Each cover letter should be in a specific format which the recruiter wants to see. It is not merely sharing about your value proposition, but about how your value proposition aligns with the job description provided by the employer.

The general rule of thumb I have when writing a cover letter is to write it accordingly to the job description. This will do your recruiters a great favour when they comb through the many job applications for the particular role.

Same as before if you need assistance, do drop me a note in the comments or LinkedIn!

3. Utilise the resources you have in the Job Hunt

For starters, here are some resources which you can use during your job hunt:

A. Career Services Office(s) in your University

In Singapore, most local universities have a dedicated career office. Some like NBS has an extra one in the school for dual job search prospects! These career offices have dedicated career coaches and advisors who can help you with your career planning as well as internship search. Do reach out to them early!

The career services offices in my alma-mater also have exclusive job portals, CareerAxis and CareerFit for NTU and NBS respectively to help students with their internship and full-time positions.

B. Job Portals

To gain more possible avenues for internships and jobs, especially from the hiring freezes due to COVID-19, you could try job search portals too!

I have previously consolidated a list of useful job portals which could be used over on my LinkedIn post!

C. Professional and Personal Network

Another way to find an internship is through professional and personal networks. You could create a LinkedIn profile to reach many professionals who would love to connect with students and might even offer a role!

Some students have managed to secure internships through their professors, family members or friends.

If you love this post so far and want to connect with me, here’s my LinkedIn Profile!

4. Rehearse for Your Interviews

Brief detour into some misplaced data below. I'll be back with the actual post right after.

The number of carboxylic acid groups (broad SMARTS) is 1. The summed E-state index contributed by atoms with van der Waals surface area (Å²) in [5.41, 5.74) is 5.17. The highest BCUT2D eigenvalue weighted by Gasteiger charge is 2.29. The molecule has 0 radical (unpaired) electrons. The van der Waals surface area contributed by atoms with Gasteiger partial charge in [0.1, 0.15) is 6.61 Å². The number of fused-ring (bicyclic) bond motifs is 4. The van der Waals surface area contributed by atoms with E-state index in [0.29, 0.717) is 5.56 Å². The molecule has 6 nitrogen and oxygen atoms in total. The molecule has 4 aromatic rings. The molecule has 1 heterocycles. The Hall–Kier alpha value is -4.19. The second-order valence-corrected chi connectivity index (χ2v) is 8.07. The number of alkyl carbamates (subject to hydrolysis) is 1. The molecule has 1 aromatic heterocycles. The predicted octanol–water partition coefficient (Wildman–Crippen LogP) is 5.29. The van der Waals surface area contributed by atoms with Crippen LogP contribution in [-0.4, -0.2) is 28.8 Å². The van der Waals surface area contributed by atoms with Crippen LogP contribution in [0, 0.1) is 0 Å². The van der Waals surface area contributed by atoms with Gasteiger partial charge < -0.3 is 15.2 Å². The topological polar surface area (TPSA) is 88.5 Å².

Forget those memorised long model answers for all the possible questions. From my internship and job hunt experience, the key questions a recruiter wants to know are these:

A. Is the candidate interested enough?

This is through your research about the company, their key achievements, how you want to grow while taking up the internship roles. Do prepare some questions which show your interest in the industry as well as proper research about the company.

B. Is the candidate able to do the job?

This part looks at your past experiences, how these experiences could help you with the role you are applying for. You might want to try learning the STAR and CAR approaches to tackling these types of questions when they are posed.

C. Does the candidate fit in?

For this, just be yourself. Do not try to be someone you aren’t. Many recruiters and hiring managers can tell if you are faking it. Even if you made it through, personality and cultural mismatch may be a potential cause for a less than ideal experience. Therefore, be as genuine as you can! Basically, most questions which don’t fit the first two belong here! (E.g. What’s a superpower you want to have, what is your favourite hobby, etc.)

5. Do Start Early

There is a saying that the early bird catches the worm. This is also true when you search for an internship. Some companies love to confirm their head-counts earlier as internship hiring may be just a small part of what they need to do. Therefore, do start early!